But when she wasn't tending to me and making up inventions, she was always going on about them birds. She had a canvas bag she was always toting around and damn if inside there weren't two dead birds, perfect in every way except for their being dead. She didn't know what kind they was and she was toting them around until she could find a book that would tell her. And there were little speckled eggs in that bag too, no bigger than my thumbnail, with a hole in them and all the insides gone. And other crap she picked up along the beach. And the knives. Dinky little things. She said they was for predators on land or in the sea but they couldn't do no real damage, I told her that. Do in a splinter is about all.
What she was doing with them birds was making a study on how they copulate. And what I learned, I'll tell you, is that them terns are dumb. They don't know what they're doing because all they're really thinking about is making nests and eggs. This is because, the girl said, they don't have the time. Their hearts beat so fast they don't live long and their heads are only full of getting food and keeping alive. But I never seen anything sloppier with screwing. No wonder I never noticed them doing it in other springs. It don't look like nothing at all, not even the big birds, the pelicans and whatever.
But that girl's big pretty eyes would fill up with tears when she talked about them. She told me to respect them because they live their lives so close to dying.
OK, I said. I understood that.
But it's the inventions she made up that I can't quite puzzle out. And she started in on them the first day directly after I lapped up all them pancakes. She never made me pretend to be things I wasn't. Only things I was. But I believe we went through a hundred changes the days she stayed with me. We didn't have costumes or nothing naturally but it was like we were playing other people doing things. Though all the time it was us. I was a gangster and she was the governor's daughter, you know, or I was a bombardier and she was the inside of the plane. Or I was a preacher, maybe Methodist, and she was a babysitter. And even her dog did it because sometimes he was like a whole other object, you know. Or like he became a feeling in the shack and quit being a dog.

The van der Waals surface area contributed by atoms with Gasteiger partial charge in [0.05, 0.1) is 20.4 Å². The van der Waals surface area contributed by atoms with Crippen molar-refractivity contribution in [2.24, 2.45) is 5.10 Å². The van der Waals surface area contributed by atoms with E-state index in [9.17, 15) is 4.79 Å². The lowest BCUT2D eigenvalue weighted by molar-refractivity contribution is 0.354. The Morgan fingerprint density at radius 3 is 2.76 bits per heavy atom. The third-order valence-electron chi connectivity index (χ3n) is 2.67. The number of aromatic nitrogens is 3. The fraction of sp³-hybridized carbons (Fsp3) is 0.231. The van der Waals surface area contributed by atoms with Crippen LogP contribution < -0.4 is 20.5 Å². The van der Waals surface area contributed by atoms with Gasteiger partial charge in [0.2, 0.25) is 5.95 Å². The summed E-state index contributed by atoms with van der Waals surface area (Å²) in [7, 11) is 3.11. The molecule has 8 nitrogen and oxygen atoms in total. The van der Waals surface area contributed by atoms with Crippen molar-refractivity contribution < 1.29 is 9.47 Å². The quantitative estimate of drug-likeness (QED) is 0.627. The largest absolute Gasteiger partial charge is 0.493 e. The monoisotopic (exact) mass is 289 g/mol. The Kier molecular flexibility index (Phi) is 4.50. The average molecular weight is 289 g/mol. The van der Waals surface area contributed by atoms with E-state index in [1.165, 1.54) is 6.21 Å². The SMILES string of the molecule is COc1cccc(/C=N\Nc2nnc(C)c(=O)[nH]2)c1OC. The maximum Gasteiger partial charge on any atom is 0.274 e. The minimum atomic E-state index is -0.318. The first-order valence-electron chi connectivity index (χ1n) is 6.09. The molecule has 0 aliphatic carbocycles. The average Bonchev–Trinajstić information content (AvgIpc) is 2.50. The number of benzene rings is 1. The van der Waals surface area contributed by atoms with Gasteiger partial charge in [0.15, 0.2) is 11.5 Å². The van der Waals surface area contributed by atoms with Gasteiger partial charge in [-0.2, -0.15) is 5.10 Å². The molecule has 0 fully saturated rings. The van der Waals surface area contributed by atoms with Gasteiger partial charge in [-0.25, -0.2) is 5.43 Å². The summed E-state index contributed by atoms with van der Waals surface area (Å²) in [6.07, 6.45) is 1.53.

She messed up time and place for me. And just with her, I felt I was loving the different women of a thousand different men. We just went on for five days with them inventions and never did the same one twice. She'd go off sometimes in her fancy car, I don't know where. I'd lie there while she was gone, not even able to move hardly nor sleep neither. Lie there with my eyes open, trying to think what was happening, listening to the sound her car made traveling over the bridge, and it was like the bridge went on for miles, it was the only car I'd heard traveling for so long. There were four silver pipes sticking off the end of that car. I never seen anything like it. I was trying to think, but never once did I think about her not coming back. She always come back.
On the fifth day, I went down with her to the beach. First time I been out of the shack. Hotter than a poor shotgun. No wind. We was walking over the bridge to the beach when she said, This isn't a drawbridge. It's a solid piece. There isn't any grid. And so what do you tend, I'd like to know?
Well, of course it ain't a drawbridge. Did she think I'd been here for all these years paid by the country, here every day with no vacation and never no real quitting time without knowing that the goddamn thing wasn't a drawbridge?
I didn't say nothing but just gave her a look telling her that she should tend to what she knows about and I'll tend to what I know about.
The beach was full of eggs. She kept steering me around so I wouldn't step on them. All them eggs cooking in the heat and the birds going crazy over us as we walked along. Diving down and screaming, shitting on our heads. I went down to the water to get away from them. I was still put out with the girl and wasn't paying her any mind. She was trotting up and down the beach, slaving like a field hand, writing things down in her book. Finally she run right by me and fell in the water. Tried to tease me in. Took off her suit and tossed it in my face. Skin there like the cream in a chocolate eclair. But I paid her no mind. That day was so white my eyes ached. I was floating and felt sick. All that sun, it never bothered me before. She come out and sprinkled water all over me from her hair and even that wasn't cool. It was hot as the air. I was mad because I felt she was thinking my thoughts weren't real. But then I said, Come on, I been without loving too long. Because I thought her loving would pick me up. And we went back to the shack, me with my eyes closed and my arms resting on her because it hurt so bad looking out on that day. It ain't never been that bright here before or since.
So we went back. And I was a lumberjack and she was a dancehall cutie. And I was a big black lake and she was a sailboat coming over me. But that night she and that dog was gone.
There are sharks, I know. I seen them rolling out there. And the bars sometimes are tricky. They change. Fall off one day where they didn't the day before. But it don't really seem dangerous here. I just don't know where she went to. Leaving nothing except that car, which like I say is sort of fading out. Rats building their nests beneath the hood. I hear them in it when I walk close.
So it's over but I can't help but feel it's still going on somewheres. Because it hasn't seemed to have ended even though it's stopped. And I don't know what it was she gave me. Maybe she even took something away. And I don't really even know if she's dead and it's me sitting here in the pilothouse or if I was the one who's been dead all the while and she's still going on back there on the Gulf with the birds in the sun.
This story will appear in The Visiting Privilege, to be published by Knopf in September. © 2015 by Joy Williams